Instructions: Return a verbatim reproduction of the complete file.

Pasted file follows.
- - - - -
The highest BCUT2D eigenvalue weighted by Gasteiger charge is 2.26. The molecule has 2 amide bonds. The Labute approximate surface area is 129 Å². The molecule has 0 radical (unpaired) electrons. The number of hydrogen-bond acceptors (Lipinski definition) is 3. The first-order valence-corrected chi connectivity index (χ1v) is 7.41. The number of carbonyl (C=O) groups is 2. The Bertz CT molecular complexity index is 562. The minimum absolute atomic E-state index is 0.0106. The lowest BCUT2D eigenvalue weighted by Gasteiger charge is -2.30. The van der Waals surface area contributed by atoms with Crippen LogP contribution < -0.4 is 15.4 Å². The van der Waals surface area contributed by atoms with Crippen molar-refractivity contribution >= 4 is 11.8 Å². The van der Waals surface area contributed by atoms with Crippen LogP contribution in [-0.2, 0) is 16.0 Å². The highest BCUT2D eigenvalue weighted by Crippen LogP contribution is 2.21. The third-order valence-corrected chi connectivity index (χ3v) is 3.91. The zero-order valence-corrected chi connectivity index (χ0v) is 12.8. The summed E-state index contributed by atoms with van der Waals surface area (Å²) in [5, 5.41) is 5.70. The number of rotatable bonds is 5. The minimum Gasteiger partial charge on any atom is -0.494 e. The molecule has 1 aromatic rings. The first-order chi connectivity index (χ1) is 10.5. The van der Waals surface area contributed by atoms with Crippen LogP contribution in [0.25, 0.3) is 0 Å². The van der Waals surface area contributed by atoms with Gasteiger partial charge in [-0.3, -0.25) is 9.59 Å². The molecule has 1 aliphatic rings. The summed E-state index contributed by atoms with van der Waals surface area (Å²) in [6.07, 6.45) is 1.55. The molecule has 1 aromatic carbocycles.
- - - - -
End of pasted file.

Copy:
The highest BCUT2D eigenvalue weighted by Gasteiger charge is 2.26. The molecule has 2 amide bonds. The Labute approximate surface area is 129 Å². The molecule has 0 radical (unpaired) electrons. The number of hydrogen-bond acceptors (Lipinski definition) is 3. The first-order valence-corrected chi connectivity index (χ1v) is 7.41. The number of carbonyl (C=O) groups is 2. The Bertz CT molecular complexity index is 562. The minimum absolute atomic E-state index is 0.0106. The lowest BCUT2D eigenvalue weighted by Gasteiger charge is -2.30. The van der Waals surface area contributed by atoms with Crippen LogP contribution < -0.4 is 15.4 Å². The van der Waals surface area contributed by atoms with Crippen molar-refractivity contribution >= 4 is 11.8 Å². The van der Waals surface area contributed by atoms with Crippen LogP contribution in [-0.2, 0) is 16.0 Å². The highest BCUT2D eigenvalue weighted by Crippen LogP contribution is 2.21. The third-order valence-corrected chi connectivity index (χ3v) is 3.91. The zero-order valence-corrected chi connectivity index (χ0v) is 12.8. The summed E-state index contributed by atoms with van der Waals surface area (Å²) in [5, 5.41) is 5.70. The number of rotatable bonds is 5. The minimum Gasteiger partial charge on any atom is -0.494 e. The molecule has 1 aromatic rings. The first-order chi connectivity index (χ1) is 10.5. The van der Waals surface area contributed by atoms with Crippen LogP contribution in [0.25, 0.3) is 0 Å². The van der Waals surface area contributed by atoms with Gasteiger partial charge in [-0.3, -0.25) is 9.59 Å². The molecule has 1 aliphatic rings. The summed E-state index contributed by atoms with van der Waals surface area (Å²) in [6.07, 6.45) is 1.55. The molecule has 1 aromatic carbocycles.